The Sunset Clause in a contract of sale

Rob Balanda About Rob Balanda

Rob is a partner in the Gold Coast based law firm MBA Lawyers. He is a highly regarded educator of property investors and estate agents and the author of the "Made Simple" series of books and CD's.
Visit www.ClausesMadeSimple.com

This clause comes into its own in a flat or quieter market as a means of resolving impasses between Buyers and Sellers. 

The classic scenario is where a Seller is reluctant to accept an offer from a Buyer which is subject to the sale of their own property because they believe that this will take the property off the market and they will miss the opportunity to sell to someone else for a higher price.

The sunset clause arose as a compromise between the positions of a Buyer and a Seller.

It results in the Buyer securing the property, subject to the sale of their own property, but leaves the Seller with the right should they receive a better offer to put it to the Buyer they go unconditional and waive the benefit of their subject to clause i.e. get bridging finance to purchase the property.

 

But I sense the market may be moving and this is changing the dynamics of this clause. 

Or at least Sellers are getting more confident and sense there could be an increase in market activity.

Recently Sellers have sought my advice about whether it is possible to build into such a clause the right, should they receive a higher offer, to force the Buyer to match it.

 

The simple answer is “Yes it is”.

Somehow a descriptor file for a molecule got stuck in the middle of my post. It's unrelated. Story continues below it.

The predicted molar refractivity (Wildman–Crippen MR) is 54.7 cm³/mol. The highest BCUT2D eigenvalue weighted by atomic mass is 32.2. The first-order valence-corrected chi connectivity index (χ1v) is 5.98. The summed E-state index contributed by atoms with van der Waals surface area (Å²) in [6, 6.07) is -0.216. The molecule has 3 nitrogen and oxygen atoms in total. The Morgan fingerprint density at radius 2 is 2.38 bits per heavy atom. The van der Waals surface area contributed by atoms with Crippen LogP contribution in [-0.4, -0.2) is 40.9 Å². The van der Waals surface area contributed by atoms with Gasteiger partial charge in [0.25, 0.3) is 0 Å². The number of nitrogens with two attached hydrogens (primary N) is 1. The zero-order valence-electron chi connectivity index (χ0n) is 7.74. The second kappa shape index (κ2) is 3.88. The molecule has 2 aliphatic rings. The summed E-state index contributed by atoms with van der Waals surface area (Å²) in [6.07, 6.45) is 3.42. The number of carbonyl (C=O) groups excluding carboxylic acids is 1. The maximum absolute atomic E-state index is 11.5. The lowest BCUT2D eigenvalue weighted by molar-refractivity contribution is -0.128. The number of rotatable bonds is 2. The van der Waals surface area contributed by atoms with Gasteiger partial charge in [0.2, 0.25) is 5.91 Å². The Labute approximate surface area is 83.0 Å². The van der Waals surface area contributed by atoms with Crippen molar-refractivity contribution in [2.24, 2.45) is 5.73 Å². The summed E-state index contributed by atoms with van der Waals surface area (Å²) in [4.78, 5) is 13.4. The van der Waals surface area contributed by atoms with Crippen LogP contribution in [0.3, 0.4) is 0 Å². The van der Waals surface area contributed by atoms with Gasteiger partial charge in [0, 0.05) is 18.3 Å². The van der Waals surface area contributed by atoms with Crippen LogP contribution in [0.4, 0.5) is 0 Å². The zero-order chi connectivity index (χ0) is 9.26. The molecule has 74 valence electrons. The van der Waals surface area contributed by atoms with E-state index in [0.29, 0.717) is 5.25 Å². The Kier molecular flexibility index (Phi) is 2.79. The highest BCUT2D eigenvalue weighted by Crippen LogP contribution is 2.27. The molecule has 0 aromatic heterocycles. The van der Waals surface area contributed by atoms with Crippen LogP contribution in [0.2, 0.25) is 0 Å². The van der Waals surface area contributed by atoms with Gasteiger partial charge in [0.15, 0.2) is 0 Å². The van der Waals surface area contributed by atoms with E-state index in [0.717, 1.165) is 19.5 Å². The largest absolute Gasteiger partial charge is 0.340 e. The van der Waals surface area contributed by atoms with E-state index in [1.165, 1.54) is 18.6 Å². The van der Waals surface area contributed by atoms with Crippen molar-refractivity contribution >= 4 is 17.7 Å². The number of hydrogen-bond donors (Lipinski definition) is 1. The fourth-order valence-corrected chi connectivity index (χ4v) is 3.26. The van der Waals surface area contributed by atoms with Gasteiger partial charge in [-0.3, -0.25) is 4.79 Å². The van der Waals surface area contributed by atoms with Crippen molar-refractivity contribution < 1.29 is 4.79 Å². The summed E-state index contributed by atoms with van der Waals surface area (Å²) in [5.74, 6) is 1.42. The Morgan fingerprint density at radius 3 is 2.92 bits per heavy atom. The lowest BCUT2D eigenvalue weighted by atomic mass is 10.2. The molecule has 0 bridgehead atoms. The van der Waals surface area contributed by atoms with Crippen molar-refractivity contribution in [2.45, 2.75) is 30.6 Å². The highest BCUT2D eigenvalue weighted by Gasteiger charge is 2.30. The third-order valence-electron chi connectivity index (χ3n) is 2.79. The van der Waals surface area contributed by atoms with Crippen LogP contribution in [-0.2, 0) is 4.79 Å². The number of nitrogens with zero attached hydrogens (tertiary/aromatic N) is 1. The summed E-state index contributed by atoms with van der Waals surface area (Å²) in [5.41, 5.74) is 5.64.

If this was part of the deal the clause would then go on to provide that if this Buyer did not match the second offer then either the Buyer or the Seller could terminate the Contract and the Seller would then be free to sell to someone for a greater price.

 

But be careful. 

Fine tuning the clause in this way tips the balance of the clause very much in the favour of the Seller and will I believe, be seen by a lot of Buyers as an undisguised lever by the Seller to increase the price.

When that occurs the clause ceases then to be a reasonable and balanced way of moving forward and resolving an impasse between a Buyer and a Seller.

Understand too that changing the clause in this way might just prompt the Buyer to react like this:

“Mr Seller, you are so keen to protect your right to extract more money from me, or another Buyer, for the property, I am getting the feeling that not only are your expectations about the property’s value overinflated, I am getting an uncomfortable feeling that I paid too much for your property.  So, I will go along with your right under the clause to force me to match the higher offer, if you receive one, or pull out, but only if this works goes both ways.  If you can’t produce a written higher offer before settlement then I believe I have paid too much for the property and the price should be reduced on settlement by at least $10,000.00.”

 

What do you say then?

There is a point during negotiations at which you can just get “too cute”.

You might think up to then that you are impressing yourself and everyone else around you with this Mark II version of a sunset clause, but at the end of the day you may frighten off your Buyer.

In this situation I fondly recall the words of an old Romanian client of mine who would revel in revealing the foolhardiness of Sellers who tried on this strategy with him.  He would reply with this blunt response (in broken English).

“You want sell this property, or you want keep it?”

Touche!

Smart Questions Property Investors must ask their solicitor

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